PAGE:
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Sniffer Dogs: How Dogs (and Their Noses) Save the Worldby Nancy F. Castaldo
Synopses & Reviews
Anyone who has ever spent time with a dog knows that dogs love sniffing! They sniff out hidden food, dirty socks, and the visitor who comes to the door.and#160; But some dogs work with police officers, soldiers and even scientists to put their "sniffers" to work.and#160; Sniffer dogs make use of the amazing biology behind their noses to protect people from bombs, catch criminals smuggling drugs, or help researchers locate a hard to find snail in a forest.
and#160;and#160;and#160;and#160; A dog's nose is so sensitive that if a human could see as well as a dog could smell, we would be able to see the small letters on an eye chart from four (four!) miles away.and#160; Is it any wonder then that dogs can be trained to find missing people in piles of rubble or a certain flower blooming amongst hundreds or thousands of other smells?and#160;
Inand#160;Sniffer Dogsand#160;you will meet many dogs and their handlers and learn all about their jobs. Some of these dogs are raised from birth to detect blood sugar levels in their owners.and#160; Others are rescued from animal shelters and their boisterous personalities help make them excellent sniffer dogs. Featuring a balance between science and social science, Sniffer Dogs will appeal to dog lovers and science lovers alike.and#160;
Readers will discover how detection dogs are able to use theirand#160;noses to find everything from people, both alive and dead, to explosives to . . . whale poop. These working dogs work to please, work to play, and work for love. Nonfiction for agesand#160;10 to 14.
In the newest addition to the ever-popular and authoritative nonfiction Scientists in the Field series, the team behindThe Frog Scientist take you on a research trip toand#160;New Caledonia in the Pacific Ocean to follow crows in aviaries and in the wild while answering many thought-provoking questions like: andquot;Can a crow outsmart a scientist?andquot; Remarkably engaging narrative nonfiction coupled with beautiful photographs, this is a tripand#160;you wonand#39;t regret booking!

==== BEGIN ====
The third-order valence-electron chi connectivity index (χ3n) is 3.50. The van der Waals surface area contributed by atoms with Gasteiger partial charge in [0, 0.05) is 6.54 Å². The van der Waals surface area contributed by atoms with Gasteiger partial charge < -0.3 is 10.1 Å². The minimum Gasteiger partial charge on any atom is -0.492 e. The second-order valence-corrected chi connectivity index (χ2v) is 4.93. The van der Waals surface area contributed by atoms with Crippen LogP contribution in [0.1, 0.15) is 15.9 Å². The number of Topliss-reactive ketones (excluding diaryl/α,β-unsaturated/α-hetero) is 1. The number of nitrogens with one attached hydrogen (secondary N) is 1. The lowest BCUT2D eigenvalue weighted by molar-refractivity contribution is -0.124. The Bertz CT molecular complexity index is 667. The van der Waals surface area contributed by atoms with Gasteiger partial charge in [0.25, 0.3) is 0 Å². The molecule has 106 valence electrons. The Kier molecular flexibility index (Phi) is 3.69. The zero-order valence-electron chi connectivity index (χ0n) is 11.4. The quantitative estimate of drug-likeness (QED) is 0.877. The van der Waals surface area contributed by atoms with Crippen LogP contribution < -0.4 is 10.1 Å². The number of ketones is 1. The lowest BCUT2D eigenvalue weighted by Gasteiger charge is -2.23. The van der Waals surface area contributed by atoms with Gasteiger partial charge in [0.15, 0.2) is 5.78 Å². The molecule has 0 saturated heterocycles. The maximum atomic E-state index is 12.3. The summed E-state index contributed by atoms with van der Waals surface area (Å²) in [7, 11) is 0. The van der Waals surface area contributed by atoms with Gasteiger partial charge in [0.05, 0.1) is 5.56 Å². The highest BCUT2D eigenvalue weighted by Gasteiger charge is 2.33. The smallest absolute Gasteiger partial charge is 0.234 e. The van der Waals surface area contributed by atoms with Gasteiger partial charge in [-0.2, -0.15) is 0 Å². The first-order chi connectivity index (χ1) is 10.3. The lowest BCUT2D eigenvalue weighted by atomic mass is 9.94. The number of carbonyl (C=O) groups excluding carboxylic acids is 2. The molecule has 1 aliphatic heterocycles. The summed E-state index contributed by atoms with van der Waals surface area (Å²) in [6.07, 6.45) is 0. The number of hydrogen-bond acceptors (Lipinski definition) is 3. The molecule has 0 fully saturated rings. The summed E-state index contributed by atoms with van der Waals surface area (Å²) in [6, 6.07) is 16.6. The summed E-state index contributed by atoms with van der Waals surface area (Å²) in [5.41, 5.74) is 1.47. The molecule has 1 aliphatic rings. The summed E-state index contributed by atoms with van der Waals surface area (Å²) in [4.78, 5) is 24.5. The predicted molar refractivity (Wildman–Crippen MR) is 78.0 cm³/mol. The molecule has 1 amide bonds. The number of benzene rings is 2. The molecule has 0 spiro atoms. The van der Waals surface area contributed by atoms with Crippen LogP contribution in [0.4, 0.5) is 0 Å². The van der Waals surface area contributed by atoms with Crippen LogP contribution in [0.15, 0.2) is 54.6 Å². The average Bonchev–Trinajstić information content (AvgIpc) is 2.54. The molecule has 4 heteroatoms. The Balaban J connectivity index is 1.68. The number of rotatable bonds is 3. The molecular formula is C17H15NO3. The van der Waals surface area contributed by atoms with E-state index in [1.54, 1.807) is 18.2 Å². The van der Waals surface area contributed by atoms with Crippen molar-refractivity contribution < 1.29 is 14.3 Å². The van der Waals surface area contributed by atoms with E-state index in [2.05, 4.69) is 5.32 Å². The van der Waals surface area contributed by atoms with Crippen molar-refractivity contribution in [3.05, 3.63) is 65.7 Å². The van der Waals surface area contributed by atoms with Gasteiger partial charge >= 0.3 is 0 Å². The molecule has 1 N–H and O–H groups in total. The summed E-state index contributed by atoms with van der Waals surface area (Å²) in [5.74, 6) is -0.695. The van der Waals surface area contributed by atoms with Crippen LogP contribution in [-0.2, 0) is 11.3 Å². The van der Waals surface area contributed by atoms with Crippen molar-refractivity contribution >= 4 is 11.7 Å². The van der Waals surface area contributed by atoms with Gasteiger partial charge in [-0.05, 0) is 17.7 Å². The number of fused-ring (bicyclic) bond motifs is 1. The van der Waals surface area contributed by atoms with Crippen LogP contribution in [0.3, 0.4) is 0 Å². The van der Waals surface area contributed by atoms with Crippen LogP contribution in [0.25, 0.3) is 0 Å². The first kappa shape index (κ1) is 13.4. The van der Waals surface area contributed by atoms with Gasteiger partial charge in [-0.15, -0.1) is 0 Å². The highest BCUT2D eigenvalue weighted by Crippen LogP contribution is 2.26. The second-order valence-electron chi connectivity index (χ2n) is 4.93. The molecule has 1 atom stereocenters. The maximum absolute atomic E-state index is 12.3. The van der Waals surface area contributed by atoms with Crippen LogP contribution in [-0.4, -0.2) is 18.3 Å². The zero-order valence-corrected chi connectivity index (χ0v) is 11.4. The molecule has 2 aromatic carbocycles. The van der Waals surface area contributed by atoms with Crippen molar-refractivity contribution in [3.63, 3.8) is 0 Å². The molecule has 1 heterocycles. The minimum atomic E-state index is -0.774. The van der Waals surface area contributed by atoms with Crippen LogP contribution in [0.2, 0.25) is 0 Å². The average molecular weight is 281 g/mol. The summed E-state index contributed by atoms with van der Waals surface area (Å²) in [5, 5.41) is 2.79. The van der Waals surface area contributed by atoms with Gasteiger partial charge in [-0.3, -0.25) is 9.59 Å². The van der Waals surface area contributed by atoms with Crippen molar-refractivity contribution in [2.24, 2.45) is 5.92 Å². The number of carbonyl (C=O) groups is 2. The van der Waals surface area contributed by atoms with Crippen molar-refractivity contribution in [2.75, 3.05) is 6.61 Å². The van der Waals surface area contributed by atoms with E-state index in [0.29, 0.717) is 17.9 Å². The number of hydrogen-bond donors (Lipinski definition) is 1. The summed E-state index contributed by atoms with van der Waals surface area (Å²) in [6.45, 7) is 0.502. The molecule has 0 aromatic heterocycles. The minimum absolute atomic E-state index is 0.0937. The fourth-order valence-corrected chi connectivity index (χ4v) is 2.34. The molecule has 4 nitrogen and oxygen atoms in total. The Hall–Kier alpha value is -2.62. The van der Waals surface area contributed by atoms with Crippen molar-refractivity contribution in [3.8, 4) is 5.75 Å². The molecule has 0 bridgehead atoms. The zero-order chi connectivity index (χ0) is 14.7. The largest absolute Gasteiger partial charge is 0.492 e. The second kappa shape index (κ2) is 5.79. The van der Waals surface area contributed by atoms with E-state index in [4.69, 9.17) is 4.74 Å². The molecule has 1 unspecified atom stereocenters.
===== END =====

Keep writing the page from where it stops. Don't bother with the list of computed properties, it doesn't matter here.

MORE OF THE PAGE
One of the biggest differences between humans and animals is the ability to understand the idea of andldquo;If I do X, Y might happen.andrdquo; New Caledonian crows seem to possess the intelligence to understand this andldquo;causalandrdquo; concept. Why do crows have this ability? What does the crow know and what does it tell us about brain size, evolutionary intelligence, and just who is the smartest creature on the planet? In the latest addition to the Scientists in the Field series, the creators ofand#160;The Frog Scientistand#160;take us to a beautiful Pacific island, where a lively cast of both crows and scientists is waiting to amuse and enlighten us.and#160;
About the Author
Nancy Castaldo lives in New York state near the Adirondacks (Chatham, NY) and is the regional advisor for SCBWI-Eastern New York. She wanted to be a veterinarian while growing up and was a biology and chemistry major in college.andnbsp; But then she realized she could combine her love for reading and writing with her science background, which is why she often writes about animals and science. She is also a photographer. She has a husband, daughter, and a huge English Goldendoodle named Gatsby.
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